This week’s question:
Is recall a fair measure of the validity of a production response?
Today’s question is answered by John Tredennick, founder and CEO.
This question actually arose out of a discussion I recently had on LinkedIn. A commenter there questioned whether recall is a fair measure of the validity of a production response. The person who initiated the discussion argued that it is not. In fact, he called it “wrongheaded.” I disagreed. I believe recall—built on a reasonable search/investigation process—is not only a good measure for the success of a production, but the best one currently available to us.
First, I don’t take issue with the notion that good recall alone doesn’t guarantee that the most important documents will be found. Imagine a world where there were 100 relevant documents, but 99 were duplicates and of only marginal relevance. One could produce 99 percent of the “relevant” documents and leave out the smoking gun. That is certainly conceivable.
But that isn’t how it works in the real world, at least not in my 30 years of legal experience. In most cases, the trial team diligently searches for important documents using a variety of techniques. They start by reading the complaint or speaking to their client. Then they move on to key witnesses, focusing on correspondence (email today) or other relevant files. They take depositions to learn more about the case.
As they learn more, they get better informed about what matters and can better direct the investigation. Key documents typically surface throughout the process.
TAR is designed to supplement and enhance the investigation rather than detract from it. In a TAR 2.0 process at least, the team uses techniques at its disposal to find relevant documents. As relevant document are found, they can be used as training seeds to help the TAR 2.0 algorithm find even more relevant documents.
In the LinkedIn discussion, it was stated that the “superior performance [of TAR] has not been established.” I have to respectfully disagree. In almost every case, TAR will find a given percentage of relevant documents more quickly than keyword search or linear review. The research on this point is strong, if not overwhelming, involving hundreds of examples. Our research and experience in hundreds of actual cases confirms the point as well. Although our work is not peer reviewed, as is the case for the academic papers, we have published case studies showing how effective a TAR 2.0 process can be.
I don’t think the LinkedIn commenter was taking issue with this point but rather was pushing the argument that machine learning might inherently miss some of the “most relevant” documents. In one respect, that could be true. Producing 80 percent of the relevant documents does not mean that key relevant documents weren’t left behind in the remaining 20 percent that were not produced.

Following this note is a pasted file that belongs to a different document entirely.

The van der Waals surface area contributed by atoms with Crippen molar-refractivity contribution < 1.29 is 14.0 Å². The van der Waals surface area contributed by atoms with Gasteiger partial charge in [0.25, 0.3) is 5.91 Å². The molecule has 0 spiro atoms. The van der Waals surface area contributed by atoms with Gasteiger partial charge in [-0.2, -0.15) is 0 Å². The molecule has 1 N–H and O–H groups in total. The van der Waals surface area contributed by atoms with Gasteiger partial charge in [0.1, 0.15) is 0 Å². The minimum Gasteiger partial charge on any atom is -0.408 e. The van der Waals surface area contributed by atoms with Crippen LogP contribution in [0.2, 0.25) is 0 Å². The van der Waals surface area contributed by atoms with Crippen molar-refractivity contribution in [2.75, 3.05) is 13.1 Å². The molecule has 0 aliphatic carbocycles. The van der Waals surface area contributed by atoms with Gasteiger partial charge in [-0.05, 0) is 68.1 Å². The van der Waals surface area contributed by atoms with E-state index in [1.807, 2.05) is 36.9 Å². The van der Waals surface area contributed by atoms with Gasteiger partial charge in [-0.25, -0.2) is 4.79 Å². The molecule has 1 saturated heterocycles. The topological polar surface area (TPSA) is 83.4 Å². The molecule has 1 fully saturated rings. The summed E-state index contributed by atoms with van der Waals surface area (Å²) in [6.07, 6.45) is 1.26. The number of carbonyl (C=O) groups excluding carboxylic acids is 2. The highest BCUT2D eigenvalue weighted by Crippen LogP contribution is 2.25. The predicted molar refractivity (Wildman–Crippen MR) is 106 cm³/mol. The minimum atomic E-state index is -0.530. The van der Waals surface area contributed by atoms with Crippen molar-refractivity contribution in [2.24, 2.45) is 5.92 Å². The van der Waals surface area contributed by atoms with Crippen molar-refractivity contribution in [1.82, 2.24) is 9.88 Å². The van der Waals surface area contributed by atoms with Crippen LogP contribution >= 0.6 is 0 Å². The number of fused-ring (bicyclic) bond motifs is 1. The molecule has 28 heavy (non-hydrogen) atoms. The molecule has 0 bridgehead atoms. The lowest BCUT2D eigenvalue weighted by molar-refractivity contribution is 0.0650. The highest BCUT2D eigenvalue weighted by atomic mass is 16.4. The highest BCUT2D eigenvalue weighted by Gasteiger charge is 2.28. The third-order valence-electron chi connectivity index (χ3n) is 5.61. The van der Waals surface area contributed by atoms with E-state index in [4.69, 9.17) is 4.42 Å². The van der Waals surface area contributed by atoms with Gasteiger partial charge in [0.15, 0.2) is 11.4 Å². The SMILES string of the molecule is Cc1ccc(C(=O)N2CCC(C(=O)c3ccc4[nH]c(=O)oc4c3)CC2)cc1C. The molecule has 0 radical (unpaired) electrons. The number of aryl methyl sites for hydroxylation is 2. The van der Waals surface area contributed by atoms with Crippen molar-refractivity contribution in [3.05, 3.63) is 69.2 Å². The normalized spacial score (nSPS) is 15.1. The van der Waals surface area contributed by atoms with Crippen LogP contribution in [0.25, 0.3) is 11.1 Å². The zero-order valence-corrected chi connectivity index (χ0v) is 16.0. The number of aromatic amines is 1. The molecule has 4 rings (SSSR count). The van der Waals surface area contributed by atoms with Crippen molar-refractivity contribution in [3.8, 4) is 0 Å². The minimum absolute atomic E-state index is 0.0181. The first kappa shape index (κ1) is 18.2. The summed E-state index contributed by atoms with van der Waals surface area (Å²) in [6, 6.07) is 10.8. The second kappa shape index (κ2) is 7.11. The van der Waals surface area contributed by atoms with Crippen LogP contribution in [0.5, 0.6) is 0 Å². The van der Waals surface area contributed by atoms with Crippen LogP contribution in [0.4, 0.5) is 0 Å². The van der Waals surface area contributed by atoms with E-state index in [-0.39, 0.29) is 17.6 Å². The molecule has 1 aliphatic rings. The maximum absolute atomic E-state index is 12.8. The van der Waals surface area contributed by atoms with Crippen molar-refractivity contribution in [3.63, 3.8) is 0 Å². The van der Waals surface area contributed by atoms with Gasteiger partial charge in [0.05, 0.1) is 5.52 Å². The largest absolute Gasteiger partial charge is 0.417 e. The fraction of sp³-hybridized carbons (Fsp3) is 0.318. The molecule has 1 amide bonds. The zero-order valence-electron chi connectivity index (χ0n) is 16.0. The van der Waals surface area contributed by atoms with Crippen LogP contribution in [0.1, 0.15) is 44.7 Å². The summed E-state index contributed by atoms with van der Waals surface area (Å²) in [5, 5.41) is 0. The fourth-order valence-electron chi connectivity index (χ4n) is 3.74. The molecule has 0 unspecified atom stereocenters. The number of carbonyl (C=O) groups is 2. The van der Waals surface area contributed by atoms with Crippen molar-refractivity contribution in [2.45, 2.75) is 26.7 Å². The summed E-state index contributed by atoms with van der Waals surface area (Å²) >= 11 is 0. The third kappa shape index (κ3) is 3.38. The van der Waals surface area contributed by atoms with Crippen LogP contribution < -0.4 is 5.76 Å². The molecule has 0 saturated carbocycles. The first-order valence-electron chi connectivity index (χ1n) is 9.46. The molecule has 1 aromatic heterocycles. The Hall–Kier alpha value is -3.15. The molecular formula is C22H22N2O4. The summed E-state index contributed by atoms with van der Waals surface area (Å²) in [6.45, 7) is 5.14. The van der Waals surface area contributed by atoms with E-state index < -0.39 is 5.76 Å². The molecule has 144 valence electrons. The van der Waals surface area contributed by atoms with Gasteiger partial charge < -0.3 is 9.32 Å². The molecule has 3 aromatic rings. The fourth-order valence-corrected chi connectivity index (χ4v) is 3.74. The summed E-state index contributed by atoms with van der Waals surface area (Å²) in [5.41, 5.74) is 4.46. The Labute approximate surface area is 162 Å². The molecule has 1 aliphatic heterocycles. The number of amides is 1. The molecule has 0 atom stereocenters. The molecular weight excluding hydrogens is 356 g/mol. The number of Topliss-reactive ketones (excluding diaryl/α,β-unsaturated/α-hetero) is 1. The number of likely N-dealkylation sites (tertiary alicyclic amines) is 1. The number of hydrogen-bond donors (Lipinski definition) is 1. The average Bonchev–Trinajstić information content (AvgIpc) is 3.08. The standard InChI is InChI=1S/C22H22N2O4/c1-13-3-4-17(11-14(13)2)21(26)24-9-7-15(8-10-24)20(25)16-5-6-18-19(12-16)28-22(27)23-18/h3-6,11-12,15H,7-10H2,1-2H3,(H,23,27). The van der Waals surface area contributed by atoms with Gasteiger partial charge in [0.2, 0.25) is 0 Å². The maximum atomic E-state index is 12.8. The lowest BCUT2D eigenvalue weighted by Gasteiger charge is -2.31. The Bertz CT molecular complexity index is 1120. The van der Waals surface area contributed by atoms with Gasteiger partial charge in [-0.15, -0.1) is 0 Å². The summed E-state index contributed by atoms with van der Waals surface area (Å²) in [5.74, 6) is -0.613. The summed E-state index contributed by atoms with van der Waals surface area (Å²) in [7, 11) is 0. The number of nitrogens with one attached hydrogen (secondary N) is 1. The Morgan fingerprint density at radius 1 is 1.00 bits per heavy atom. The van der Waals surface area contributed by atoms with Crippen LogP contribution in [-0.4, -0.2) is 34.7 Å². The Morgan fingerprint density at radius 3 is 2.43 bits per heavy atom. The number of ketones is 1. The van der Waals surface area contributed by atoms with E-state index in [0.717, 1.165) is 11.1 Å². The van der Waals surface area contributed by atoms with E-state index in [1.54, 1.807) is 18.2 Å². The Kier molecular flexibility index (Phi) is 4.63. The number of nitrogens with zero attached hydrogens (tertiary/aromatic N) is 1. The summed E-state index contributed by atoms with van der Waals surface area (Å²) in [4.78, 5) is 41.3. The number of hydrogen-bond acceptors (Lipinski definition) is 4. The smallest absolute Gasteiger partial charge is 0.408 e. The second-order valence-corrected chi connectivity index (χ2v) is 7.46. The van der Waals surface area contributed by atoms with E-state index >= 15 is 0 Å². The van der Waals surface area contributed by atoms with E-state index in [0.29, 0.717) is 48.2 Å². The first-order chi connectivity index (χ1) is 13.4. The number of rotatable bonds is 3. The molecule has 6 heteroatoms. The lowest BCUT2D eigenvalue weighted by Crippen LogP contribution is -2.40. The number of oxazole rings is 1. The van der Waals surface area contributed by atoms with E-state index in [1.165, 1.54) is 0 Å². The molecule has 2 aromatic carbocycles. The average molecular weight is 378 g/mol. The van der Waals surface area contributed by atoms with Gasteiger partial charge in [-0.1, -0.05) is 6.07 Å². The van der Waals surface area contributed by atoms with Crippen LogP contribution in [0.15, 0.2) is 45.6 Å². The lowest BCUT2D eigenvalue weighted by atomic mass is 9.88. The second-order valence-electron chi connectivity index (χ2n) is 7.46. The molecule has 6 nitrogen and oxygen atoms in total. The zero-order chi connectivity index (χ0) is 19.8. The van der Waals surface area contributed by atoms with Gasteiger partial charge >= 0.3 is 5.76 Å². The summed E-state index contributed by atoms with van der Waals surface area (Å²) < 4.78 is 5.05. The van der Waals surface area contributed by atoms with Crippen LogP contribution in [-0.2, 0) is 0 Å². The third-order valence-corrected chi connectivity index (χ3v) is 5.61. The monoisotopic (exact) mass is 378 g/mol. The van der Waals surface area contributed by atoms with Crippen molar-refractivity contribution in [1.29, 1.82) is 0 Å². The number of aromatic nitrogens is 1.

But how is that different from using keyword search to cull the population prior to review? The commenter and I agree that it is impractical to require humans to review every document that might be collected. Using keyword search to reduce review populations doesn’t promise that the most relevant documents will be found either. To the contrary, there is strong evidence that keyword search is worse at finding relevant documents than a good TAR process.
In many respects this is a validation problem. For our cases, we suggest taking a statistically valid sample of the “discard pile” to estimate how many relevant documents might remain. In most cases, the ones that turn up in the sample are not smoking guns or otherwise “highly relevant” documents. More often they are marginally relevant and thus not important to the case.
Assuming something highly relevant were found in the final sample, I would suggest counsel would have a duty to investigate further. This could be done by adding the newly found documents as training seeds and doing more review. Or by searching on the new content to see if more relevant documents turned up. Or by doing both.
In fact, I haven’t heard stories of this happening, at least in a validation sample taken at the end of a review. Nor, frankly, have I heard stories of highly relevant documents being left out of a TAR 2.0 production.
It is good to remember that document productions are part of a larger discovery process. I have had cases where a smoking gun turned up after a production, perhaps being referenced at a deposition. The typical reaction is to request that counsel go back and look for more like this (whether through revised keyword search or otherwise). As you find more documents of these kinds of documents, you continue your discovery education or perhaps settle the case. This is a natural part of the discovery process,
Ultimately, I would never vote to “replace human review with machine predictions,” as the commenter suggested some might. Our TAR 2.0 continuous learning process is built around human thinking and review, with machine learning simply helping the reviewers get there faster and more efficiently—sort of like substituting a car for a person on foot. The human drives the car and makes decisions about destination but the car cuts travel time by orders of magnitude.
A good TAR 2.0 system will do the same. The lawyers are encouraged to analyze the case and find relevant documents as quickly and efficiently as possible. The review team gets the benefit of this work, while they add to the mix by finding other relevant documents. The TAR 2.0 system helps by synthesizing the team’s efforts into a ranking which pushes additional relevant documents to the surface. As smoking guns are unearthed, they become training seeds to find more of those highly-relevant documents.
The end result is that the review (human, not machine) gets done more quickly and at a much lower cost because the humans don’t have to review so many irrelevant documents. How can that be wrongheaded?